people which had congregated at the foot of the tower to stare at the
big ball impaled upon its point. Once in a while, two arms, two short
legs, and a head would dart out from the ball and wiggle frantically,
and then the yell would be repeated and the head and limbs withdrawn
swiftly into the ball.

It was all so curious that the people were justified in staring at it in
amazement; for certainly no one had ever seen or heard of a Roly-Rogue
before, or even known such a creature existed.

Finally, as no one else could reach the steeple-top, Aunt Rivette flew
into the air and circled slowly around the ball. When next its head was
thrust out, she called:

“Are you a mud-turtle or a man?”

“I’ll show you which, if I get hold of you,” answered the Roly-Rogue,

“Where did you come from?” asked Aunt Rivette, taking care the wiggling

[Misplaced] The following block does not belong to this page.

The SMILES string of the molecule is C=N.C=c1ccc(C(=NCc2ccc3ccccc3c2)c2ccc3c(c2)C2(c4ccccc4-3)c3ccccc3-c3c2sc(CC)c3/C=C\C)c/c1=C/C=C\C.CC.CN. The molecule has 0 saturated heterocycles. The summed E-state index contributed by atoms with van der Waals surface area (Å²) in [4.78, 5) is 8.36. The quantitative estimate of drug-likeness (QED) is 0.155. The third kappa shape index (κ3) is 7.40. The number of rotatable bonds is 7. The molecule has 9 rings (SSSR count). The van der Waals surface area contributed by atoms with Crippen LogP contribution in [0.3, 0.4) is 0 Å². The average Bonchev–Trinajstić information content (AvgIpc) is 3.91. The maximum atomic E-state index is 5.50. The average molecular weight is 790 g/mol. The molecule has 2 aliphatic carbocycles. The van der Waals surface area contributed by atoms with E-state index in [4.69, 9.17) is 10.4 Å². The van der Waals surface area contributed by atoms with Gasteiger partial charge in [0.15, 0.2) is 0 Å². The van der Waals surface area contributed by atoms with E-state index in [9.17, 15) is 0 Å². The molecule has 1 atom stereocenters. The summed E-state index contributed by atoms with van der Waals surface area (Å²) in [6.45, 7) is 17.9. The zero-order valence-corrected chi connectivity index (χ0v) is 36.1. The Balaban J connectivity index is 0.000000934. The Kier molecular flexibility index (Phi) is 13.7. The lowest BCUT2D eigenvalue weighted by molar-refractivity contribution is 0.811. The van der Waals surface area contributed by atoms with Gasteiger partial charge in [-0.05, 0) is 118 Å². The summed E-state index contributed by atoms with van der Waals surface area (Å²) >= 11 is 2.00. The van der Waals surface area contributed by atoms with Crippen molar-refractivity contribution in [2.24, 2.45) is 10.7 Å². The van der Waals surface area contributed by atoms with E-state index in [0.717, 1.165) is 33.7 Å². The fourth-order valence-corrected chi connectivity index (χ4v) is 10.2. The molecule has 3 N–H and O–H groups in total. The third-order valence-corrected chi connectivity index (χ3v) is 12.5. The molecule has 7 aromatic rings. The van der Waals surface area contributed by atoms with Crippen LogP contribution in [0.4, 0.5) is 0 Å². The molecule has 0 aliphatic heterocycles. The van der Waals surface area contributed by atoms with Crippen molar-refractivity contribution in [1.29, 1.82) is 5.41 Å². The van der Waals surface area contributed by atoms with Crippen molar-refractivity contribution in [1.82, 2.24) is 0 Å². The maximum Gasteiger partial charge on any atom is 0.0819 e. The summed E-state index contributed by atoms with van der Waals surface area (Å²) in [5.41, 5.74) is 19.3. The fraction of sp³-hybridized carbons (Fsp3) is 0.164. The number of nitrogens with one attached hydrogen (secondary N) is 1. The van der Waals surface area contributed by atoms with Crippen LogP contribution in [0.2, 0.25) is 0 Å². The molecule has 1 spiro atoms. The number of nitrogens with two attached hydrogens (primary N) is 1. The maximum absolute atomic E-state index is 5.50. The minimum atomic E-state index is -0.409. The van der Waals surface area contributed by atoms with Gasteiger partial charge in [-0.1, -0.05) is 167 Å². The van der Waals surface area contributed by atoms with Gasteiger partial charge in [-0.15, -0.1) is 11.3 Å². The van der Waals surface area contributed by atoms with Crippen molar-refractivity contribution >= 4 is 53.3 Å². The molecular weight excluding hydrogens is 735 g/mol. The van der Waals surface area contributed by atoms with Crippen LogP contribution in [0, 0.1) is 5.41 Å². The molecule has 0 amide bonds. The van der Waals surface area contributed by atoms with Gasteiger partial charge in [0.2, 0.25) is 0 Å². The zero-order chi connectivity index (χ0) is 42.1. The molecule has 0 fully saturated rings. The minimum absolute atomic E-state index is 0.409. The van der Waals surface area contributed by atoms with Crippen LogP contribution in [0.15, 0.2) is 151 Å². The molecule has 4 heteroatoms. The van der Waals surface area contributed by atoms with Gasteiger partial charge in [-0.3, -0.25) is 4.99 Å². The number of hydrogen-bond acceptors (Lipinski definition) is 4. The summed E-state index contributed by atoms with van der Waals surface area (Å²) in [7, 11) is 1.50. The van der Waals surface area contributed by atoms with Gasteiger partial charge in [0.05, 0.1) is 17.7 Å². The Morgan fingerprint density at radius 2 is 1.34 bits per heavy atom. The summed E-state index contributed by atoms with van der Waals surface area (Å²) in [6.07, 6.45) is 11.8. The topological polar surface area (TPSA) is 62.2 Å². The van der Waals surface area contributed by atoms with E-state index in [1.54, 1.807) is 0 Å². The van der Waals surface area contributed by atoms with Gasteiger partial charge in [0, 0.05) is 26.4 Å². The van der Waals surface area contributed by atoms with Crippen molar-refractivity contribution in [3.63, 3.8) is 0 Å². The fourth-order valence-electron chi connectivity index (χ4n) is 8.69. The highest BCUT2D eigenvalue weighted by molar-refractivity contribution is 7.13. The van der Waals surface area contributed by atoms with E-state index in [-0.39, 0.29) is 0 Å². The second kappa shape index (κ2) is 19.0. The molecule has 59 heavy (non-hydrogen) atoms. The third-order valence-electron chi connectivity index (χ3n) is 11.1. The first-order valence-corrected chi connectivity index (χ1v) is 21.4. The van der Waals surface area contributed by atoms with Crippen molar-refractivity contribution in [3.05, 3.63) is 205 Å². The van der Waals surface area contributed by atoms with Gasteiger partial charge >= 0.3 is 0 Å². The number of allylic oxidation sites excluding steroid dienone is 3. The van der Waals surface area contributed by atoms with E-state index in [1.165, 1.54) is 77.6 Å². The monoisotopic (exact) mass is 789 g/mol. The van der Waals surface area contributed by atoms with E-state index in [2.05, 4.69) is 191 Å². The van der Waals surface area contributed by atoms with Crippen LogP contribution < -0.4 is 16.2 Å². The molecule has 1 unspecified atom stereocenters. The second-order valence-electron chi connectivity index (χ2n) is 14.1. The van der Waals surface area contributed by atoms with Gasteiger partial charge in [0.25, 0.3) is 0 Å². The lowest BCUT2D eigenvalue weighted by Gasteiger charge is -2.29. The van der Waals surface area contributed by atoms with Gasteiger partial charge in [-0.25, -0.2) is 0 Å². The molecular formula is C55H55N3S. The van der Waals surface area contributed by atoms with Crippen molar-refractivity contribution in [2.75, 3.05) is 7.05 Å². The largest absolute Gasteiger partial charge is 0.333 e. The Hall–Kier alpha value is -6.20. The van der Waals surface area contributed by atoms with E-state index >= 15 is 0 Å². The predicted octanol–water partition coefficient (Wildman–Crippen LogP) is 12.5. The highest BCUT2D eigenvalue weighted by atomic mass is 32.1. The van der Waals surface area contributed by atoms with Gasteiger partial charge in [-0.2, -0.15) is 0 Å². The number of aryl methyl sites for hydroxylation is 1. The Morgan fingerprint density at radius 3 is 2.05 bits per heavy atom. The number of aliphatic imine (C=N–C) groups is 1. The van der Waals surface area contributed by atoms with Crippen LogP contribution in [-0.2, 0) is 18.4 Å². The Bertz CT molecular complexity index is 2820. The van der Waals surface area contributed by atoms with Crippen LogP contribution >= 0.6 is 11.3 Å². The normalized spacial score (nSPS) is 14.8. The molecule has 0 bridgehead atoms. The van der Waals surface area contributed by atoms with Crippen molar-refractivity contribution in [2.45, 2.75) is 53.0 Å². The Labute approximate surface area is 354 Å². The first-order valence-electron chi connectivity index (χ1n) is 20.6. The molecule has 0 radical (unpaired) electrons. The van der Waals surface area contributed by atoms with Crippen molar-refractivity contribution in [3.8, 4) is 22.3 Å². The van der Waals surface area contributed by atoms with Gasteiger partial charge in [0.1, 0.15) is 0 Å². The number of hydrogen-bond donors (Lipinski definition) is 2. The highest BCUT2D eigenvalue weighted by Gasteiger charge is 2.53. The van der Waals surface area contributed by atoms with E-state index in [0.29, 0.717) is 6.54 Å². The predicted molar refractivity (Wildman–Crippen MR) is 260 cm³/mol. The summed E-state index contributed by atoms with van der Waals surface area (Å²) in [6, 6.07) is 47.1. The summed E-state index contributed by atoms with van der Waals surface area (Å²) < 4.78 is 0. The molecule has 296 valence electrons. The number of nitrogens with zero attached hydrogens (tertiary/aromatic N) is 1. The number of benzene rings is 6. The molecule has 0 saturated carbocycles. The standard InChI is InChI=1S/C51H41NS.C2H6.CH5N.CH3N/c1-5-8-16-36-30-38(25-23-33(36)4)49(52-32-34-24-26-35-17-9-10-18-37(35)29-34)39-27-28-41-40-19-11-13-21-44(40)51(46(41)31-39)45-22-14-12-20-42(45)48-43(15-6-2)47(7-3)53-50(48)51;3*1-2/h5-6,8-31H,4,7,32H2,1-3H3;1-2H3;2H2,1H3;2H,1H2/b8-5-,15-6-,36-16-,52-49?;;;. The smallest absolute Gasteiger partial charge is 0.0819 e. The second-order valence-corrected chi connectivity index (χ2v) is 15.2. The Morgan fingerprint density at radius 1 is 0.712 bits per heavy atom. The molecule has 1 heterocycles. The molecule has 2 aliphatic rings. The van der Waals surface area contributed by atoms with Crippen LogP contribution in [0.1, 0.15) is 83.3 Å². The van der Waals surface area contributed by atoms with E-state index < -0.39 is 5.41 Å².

arms did not grab her.


“That is none of your business,” said the RolyRogue. “But I didn’t
intend to come, that you may depend upon.”

“Are you hurt?” she inquired, seeing that the struggles of the creature
made him spin around upon the steeple-point like a windmill.

“No, I’m not hurt at all,” declared the Roly-Rogue; “but I’d like to
know how to get down.”

“What would you do if we helped you to get free?” asked Aunt Rivette.

“I’d fight every one of those idiots who are laughing at me down there!”
said the creature, its eyes flashing wickedly.

“Then you’d best stay where you are,” returned old Rivette, who flew
back to earth again to tell Bud what the Roly-Rogue had said.

“I believe that is the best place for him,” said Bud; “so we’ll let him
stay where he is. He’s not very ornamental, I must say, but he’s very
safe up there on top of the steeple.”

“We might have him gilded,” proposed the old woman, “and then he’d look

“I’ll think it over,” said the king, and he went away to finish his ball

The people talked and wondered about the queer creature on the steeple,
but no one could say where it came from or what it was; they were
naturally much puzzled.

The next day was bright with sunshine; so, early in the forenoon, Bud
and Fluff had the royal cook fill their baskets with good things to eat,
and set out to picnic on the bank of the river that separated Noland
from the kingdom of Ix. They rode ponies, to reach the river sooner than